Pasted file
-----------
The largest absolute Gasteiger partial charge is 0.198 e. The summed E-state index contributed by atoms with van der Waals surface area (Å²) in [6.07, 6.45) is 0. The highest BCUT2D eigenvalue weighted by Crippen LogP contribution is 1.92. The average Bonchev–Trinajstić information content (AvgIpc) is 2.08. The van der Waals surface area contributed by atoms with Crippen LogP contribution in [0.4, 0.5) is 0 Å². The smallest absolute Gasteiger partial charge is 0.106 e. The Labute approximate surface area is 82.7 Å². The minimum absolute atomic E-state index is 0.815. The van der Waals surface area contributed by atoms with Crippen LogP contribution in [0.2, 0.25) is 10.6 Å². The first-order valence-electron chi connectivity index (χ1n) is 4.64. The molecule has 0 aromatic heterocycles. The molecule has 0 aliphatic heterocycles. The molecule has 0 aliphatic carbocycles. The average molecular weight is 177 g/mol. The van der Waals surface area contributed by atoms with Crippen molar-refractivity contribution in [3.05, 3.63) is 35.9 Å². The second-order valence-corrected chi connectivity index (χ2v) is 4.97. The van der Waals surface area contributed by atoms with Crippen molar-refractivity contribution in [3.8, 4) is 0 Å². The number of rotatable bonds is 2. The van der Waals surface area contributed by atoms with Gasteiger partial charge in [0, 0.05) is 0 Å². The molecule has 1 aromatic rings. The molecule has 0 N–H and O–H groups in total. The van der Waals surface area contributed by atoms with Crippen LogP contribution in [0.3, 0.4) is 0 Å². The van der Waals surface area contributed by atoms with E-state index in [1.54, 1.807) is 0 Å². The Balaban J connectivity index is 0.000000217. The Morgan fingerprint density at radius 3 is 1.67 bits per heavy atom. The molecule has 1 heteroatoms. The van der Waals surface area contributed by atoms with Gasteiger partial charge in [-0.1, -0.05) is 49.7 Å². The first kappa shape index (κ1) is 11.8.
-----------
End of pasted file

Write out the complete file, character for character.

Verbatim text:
The largest absolute Gasteiger partial charge is 0.198 e. The summed E-state index contributed by atoms with van der Waals surface area (Å²) in [6.07, 6.45) is 0. The highest BCUT2D eigenvalue weighted by Crippen LogP contribution is 1.92. The average Bonchev–Trinajstić information content (AvgIpc) is 2.08. The van der Waals surface area contributed by atoms with Crippen LogP contribution in [0.4, 0.5) is 0 Å². The smallest absolute Gasteiger partial charge is 0.106 e. The Labute approximate surface area is 82.7 Å². The minimum absolute atomic E-state index is 0.815. The van der Waals surface area contributed by atoms with Crippen LogP contribution in [0.2, 0.25) is 10.6 Å². The first-order valence-electron chi connectivity index (χ1n) is 4.64. The molecule has 0 aromatic heterocycles. The molecule has 0 aliphatic heterocycles. The molecule has 0 aliphatic carbocycles. The average molecular weight is 177 g/mol. The van der Waals surface area contributed by atoms with Crippen molar-refractivity contribution in [3.05, 3.63) is 35.9 Å². The second-order valence-corrected chi connectivity index (χ2v) is 4.97. The van der Waals surface area contributed by atoms with Crippen molar-refractivity contribution in [3.8, 4) is 0 Å². The number of rotatable bonds is 2. The van der Waals surface area contributed by atoms with Gasteiger partial charge in [0, 0.05) is 0 Å². The molecule has 1 aromatic rings. The molecule has 0 N–H and O–H groups in total. The van der Waals surface area contributed by atoms with Crippen LogP contribution in [0.3, 0.4) is 0 Å². The van der Waals surface area contributed by atoms with E-state index in [1.54, 1.807) is 0 Å². The Balaban J connectivity index is 0.000000217. The Morgan fingerprint density at radius 3 is 1.67 bits per heavy atom. The molecule has 1 heteroatoms. The van der Waals surface area contributed by atoms with Gasteiger partial charge in [-0.1, -0.05) is 49.7 Å². The first kappa shape index (κ1) is 11.8.